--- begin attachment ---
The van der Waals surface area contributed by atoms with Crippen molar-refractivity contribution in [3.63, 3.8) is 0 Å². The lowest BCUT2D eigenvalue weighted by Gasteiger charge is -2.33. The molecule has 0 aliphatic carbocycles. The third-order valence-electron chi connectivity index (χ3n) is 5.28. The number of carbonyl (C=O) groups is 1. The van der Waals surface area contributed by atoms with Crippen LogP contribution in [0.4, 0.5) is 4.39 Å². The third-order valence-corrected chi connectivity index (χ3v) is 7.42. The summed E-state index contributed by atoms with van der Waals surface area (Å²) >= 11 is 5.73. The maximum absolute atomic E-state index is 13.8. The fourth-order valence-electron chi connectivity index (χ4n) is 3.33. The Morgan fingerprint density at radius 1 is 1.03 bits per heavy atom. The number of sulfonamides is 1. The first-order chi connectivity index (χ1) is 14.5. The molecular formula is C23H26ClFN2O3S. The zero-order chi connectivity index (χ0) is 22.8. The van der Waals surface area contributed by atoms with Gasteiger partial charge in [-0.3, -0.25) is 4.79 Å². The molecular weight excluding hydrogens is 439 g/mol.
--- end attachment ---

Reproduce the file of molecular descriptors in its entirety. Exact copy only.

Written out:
The van der Waals surface area contributed by atoms with Crippen molar-refractivity contribution in [3.63, 3.8) is 0 Å². The lowest BCUT2D eigenvalue weighted by Gasteiger charge is -2.33. The molecule has 0 aliphatic carbocycles. The third-order valence-electron chi connectivity index (χ3n) is 5.28. The number of carbonyl (C=O) groups is 1. The van der Waals surface area contributed by atoms with Crippen LogP contribution in [0.4, 0.5) is 4.39 Å². The third-order valence-corrected chi connectivity index (χ3v) is 7.42. The summed E-state index contributed by atoms with van der Waals surface area (Å²) >= 11 is 5.73. The maximum absolute atomic E-state index is 13.8. The fourth-order valence-electron chi connectivity index (χ4n) is 3.33. The Morgan fingerprint density at radius 1 is 1.03 bits per heavy atom. The number of sulfonamides is 1. The first-order chi connectivity index (χ1) is 14.5. The molecular formula is C23H26ClFN2O3S. The zero-order chi connectivity index (χ0) is 22.8. The van der Waals surface area contributed by atoms with Gasteiger partial charge in [-0.3, -0.25) is 4.79 Å². The molecular weight excluding hydrogens is 439 g/mol.